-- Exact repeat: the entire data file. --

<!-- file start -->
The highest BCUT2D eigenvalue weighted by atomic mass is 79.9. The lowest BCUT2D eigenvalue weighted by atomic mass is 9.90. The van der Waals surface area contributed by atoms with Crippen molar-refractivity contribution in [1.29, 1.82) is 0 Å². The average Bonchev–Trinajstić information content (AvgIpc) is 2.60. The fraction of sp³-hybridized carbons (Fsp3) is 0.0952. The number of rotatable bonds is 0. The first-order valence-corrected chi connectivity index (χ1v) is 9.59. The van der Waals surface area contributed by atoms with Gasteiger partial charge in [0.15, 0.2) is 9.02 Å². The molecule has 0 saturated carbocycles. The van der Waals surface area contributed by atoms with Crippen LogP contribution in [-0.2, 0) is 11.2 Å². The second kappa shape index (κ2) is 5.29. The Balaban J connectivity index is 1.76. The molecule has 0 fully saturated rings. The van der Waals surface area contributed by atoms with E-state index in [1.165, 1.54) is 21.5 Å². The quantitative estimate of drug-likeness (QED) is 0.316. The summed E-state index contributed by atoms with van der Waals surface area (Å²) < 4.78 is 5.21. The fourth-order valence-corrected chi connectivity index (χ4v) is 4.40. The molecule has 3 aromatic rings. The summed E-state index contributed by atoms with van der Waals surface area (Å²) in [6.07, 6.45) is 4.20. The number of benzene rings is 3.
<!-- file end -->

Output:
The highest BCUT2D eigenvalue weighted by atomic mass is 79.9. The lowest BCUT2D eigenvalue weighted by atomic mass is 9.90. The van der Waals surface area contributed by atoms with Crippen molar-refractivity contribution in [1.29, 1.82) is 0 Å². The average Bonchev–Trinajstić information content (AvgIpc) is 2.60. The fraction of sp³-hybridized carbons (Fsp3) is 0.0952. The number of rotatable bonds is 0. The first-order valence-corrected chi connectivity index (χ1v) is 9.59. The van der Waals surface area contributed by atoms with Gasteiger partial charge in [0.15, 0.2) is 9.02 Å². The molecule has 0 saturated carbocycles. The van der Waals surface area contributed by atoms with Crippen LogP contribution in [-0.2, 0) is 11.2 Å². The second kappa shape index (κ2) is 5.29. The Balaban J connectivity index is 1.76. The molecule has 0 fully saturated rings. The van der Waals surface area contributed by atoms with E-state index in [1.165, 1.54) is 21.5 Å². The quantitative estimate of drug-likeness (QED) is 0.316. The summed E-state index contributed by atoms with van der Waals surface area (Å²) < 4.78 is 5.21. The fourth-order valence-corrected chi connectivity index (χ4v) is 4.40. The molecule has 3 aromatic rings. The summed E-state index contributed by atoms with van der Waals surface area (Å²) in [6.07, 6.45) is 4.20. The number of benzene rings is 3.